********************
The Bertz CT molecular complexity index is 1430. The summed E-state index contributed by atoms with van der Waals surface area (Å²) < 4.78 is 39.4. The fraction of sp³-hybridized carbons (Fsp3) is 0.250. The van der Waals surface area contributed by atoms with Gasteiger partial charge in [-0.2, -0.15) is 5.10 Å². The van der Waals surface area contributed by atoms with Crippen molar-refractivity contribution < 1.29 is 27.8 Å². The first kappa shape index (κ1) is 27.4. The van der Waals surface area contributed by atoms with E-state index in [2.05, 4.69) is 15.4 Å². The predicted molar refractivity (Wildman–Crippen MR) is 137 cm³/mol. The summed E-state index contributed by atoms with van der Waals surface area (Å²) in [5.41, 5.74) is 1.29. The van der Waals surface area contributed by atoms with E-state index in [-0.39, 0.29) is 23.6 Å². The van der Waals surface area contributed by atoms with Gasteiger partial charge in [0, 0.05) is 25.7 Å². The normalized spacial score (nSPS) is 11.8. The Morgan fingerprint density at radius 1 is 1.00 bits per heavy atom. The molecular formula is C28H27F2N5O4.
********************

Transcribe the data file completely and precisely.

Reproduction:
The Bertz CT molecular complexity index is 1430. The summed E-state index contributed by atoms with van der Waals surface area (Å²) < 4.78 is 39.4. The fraction of sp³-hybridized carbons (Fsp3) is 0.250. The van der Waals surface area contributed by atoms with Gasteiger partial charge in [-0.2, -0.15) is 5.10 Å². The van der Waals surface area contributed by atoms with Crippen molar-refractivity contribution < 1.29 is 27.8 Å². The first kappa shape index (κ1) is 27.4. The van der Waals surface area contributed by atoms with E-state index in [2.05, 4.69) is 15.4 Å². The predicted molar refractivity (Wildman–Crippen MR) is 137 cm³/mol. The summed E-state index contributed by atoms with van der Waals surface area (Å²) in [5.41, 5.74) is 1.29. The van der Waals surface area contributed by atoms with E-state index in [-0.39, 0.29) is 23.6 Å². The van der Waals surface area contributed by atoms with Gasteiger partial charge in [0, 0.05) is 25.7 Å². The normalized spacial score (nSPS) is 11.8. The Morgan fingerprint density at radius 1 is 1.00 bits per heavy atom. The molecular formula is C28H27F2N5O4.